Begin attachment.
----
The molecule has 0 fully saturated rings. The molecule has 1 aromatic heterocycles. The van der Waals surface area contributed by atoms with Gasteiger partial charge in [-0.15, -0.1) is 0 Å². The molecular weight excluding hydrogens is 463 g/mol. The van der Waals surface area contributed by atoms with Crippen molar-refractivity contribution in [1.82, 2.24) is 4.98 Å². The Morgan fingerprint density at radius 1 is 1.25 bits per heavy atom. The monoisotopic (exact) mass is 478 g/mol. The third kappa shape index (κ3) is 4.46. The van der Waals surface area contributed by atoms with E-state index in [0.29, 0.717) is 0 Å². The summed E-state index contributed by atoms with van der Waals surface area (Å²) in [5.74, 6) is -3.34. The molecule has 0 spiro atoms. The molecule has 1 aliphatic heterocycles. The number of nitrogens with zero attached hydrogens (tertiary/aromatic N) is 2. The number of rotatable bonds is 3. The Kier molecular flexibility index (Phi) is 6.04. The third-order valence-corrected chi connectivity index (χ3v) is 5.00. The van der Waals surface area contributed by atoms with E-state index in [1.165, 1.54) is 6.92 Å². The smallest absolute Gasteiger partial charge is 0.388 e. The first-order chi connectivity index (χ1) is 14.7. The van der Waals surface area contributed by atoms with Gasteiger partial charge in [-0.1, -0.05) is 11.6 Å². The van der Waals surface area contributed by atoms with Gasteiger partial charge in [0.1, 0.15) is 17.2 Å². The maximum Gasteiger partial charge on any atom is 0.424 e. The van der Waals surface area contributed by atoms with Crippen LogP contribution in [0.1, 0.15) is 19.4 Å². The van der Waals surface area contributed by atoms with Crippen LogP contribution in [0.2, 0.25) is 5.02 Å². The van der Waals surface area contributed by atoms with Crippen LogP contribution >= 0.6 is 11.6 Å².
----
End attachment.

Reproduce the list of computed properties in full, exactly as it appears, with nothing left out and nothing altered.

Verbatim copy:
The molecule has 0 fully saturated rings. The molecule has 1 aromatic heterocycles. The van der Waals surface area contributed by atoms with Gasteiger partial charge in [-0.15, -0.1) is 0 Å². The molecular weight excluding hydrogens is 463 g/mol. The van der Waals surface area contributed by atoms with Crippen molar-refractivity contribution in [1.82, 2.24) is 4.98 Å². The Morgan fingerprint density at radius 1 is 1.25 bits per heavy atom. The monoisotopic (exact) mass is 478 g/mol. The third kappa shape index (κ3) is 4.46. The van der Waals surface area contributed by atoms with E-state index in [0.29, 0.717) is 0 Å². The summed E-state index contributed by atoms with van der Waals surface area (Å²) in [5.74, 6) is -3.34. The molecule has 0 spiro atoms. The molecule has 1 aliphatic heterocycles. The number of nitrogens with zero attached hydrogens (tertiary/aromatic N) is 2. The number of rotatable bonds is 3. The Kier molecular flexibility index (Phi) is 6.04. The third-order valence-corrected chi connectivity index (χ3v) is 5.00. The van der Waals surface area contributed by atoms with E-state index in [1.165, 1.54) is 6.92 Å². The smallest absolute Gasteiger partial charge is 0.388 e. The first-order chi connectivity index (χ1) is 14.7. The van der Waals surface area contributed by atoms with Gasteiger partial charge in [-0.1, -0.05) is 11.6 Å². The van der Waals surface area contributed by atoms with Gasteiger partial charge in [0.1, 0.15) is 17.2 Å². The maximum Gasteiger partial charge on any atom is 0.424 e. The van der Waals surface area contributed by atoms with Crippen LogP contribution in [0.1, 0.15) is 19.4 Å². The van der Waals surface area contributed by atoms with Crippen LogP contribution in [0.2, 0.25) is 5.02 Å². The van der Waals surface area contributed by atoms with Crippen LogP contribution >= 0.6 is 11.6 Å².